Here is an interesting view from Ireland focusing on the security for costs in respect of eDiscovery.
Costs are always an interesting element of Discovery debates, and this case is no exception. The judge laid out a number of criteria to be considered in these circumstances – and although the case was in Irish jurisdiction, the points are worthy of consideration elsewhere when considering discovery related applications.
The quantum of costs is also an interesting point to focus on. As is often the case, the devil is in the detail, or more accurately the assumptions used in producing an estimate. Changes in the assumptions can often lead to radically different outcomes. As such, when looking at estimates like this it is important to delve deeper, understand how it was prepared and critique the assumptions used.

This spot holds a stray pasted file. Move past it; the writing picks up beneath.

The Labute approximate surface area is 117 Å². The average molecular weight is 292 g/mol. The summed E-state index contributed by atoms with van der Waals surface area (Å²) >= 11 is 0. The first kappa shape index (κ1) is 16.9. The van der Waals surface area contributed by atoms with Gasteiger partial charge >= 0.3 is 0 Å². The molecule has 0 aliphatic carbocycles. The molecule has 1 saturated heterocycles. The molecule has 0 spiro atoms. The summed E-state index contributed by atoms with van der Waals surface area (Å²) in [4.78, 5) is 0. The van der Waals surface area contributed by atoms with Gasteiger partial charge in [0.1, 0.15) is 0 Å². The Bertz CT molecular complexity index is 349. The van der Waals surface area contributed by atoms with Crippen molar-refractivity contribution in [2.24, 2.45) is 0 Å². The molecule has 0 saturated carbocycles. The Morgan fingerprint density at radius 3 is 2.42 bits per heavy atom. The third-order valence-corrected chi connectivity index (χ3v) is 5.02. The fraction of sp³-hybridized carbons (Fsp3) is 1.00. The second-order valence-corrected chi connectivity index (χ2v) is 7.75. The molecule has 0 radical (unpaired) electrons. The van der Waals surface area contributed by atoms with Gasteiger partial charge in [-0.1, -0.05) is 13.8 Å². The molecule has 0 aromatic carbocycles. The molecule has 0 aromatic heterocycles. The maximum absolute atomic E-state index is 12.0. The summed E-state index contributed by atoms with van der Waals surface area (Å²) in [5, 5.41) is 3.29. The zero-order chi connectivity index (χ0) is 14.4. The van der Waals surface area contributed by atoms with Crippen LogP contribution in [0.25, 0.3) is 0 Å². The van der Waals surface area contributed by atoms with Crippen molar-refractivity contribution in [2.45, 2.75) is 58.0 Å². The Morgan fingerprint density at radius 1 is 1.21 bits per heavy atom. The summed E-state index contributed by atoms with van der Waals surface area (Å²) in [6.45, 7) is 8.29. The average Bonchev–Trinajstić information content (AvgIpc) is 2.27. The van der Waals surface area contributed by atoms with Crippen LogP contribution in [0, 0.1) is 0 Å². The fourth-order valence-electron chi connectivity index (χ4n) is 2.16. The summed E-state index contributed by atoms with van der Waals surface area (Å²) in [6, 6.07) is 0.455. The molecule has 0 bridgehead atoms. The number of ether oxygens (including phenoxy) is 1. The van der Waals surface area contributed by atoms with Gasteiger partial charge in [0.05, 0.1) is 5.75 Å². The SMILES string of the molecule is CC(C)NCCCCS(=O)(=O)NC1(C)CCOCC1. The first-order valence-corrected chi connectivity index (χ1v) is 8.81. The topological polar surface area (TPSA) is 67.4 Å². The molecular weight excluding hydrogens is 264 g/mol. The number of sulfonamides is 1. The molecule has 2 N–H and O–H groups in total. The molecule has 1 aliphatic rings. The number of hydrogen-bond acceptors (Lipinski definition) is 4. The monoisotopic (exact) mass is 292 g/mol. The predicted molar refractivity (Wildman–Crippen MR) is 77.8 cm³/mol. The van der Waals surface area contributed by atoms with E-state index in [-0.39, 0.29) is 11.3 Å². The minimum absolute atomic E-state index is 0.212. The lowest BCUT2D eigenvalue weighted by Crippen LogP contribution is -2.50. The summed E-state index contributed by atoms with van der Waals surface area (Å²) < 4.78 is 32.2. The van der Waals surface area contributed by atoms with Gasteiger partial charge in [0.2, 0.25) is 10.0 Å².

This is something we often help clients too, as it is a challenge that often comes up.
As discovery costs have disproportionately increased against the overall costs of litigation over time, parties have increasingly used the discovery process as a tactical tool to force settlement. This decision is a further welcome reminder that there are options available to litigants to resist overly expansive and expensive discovery requests.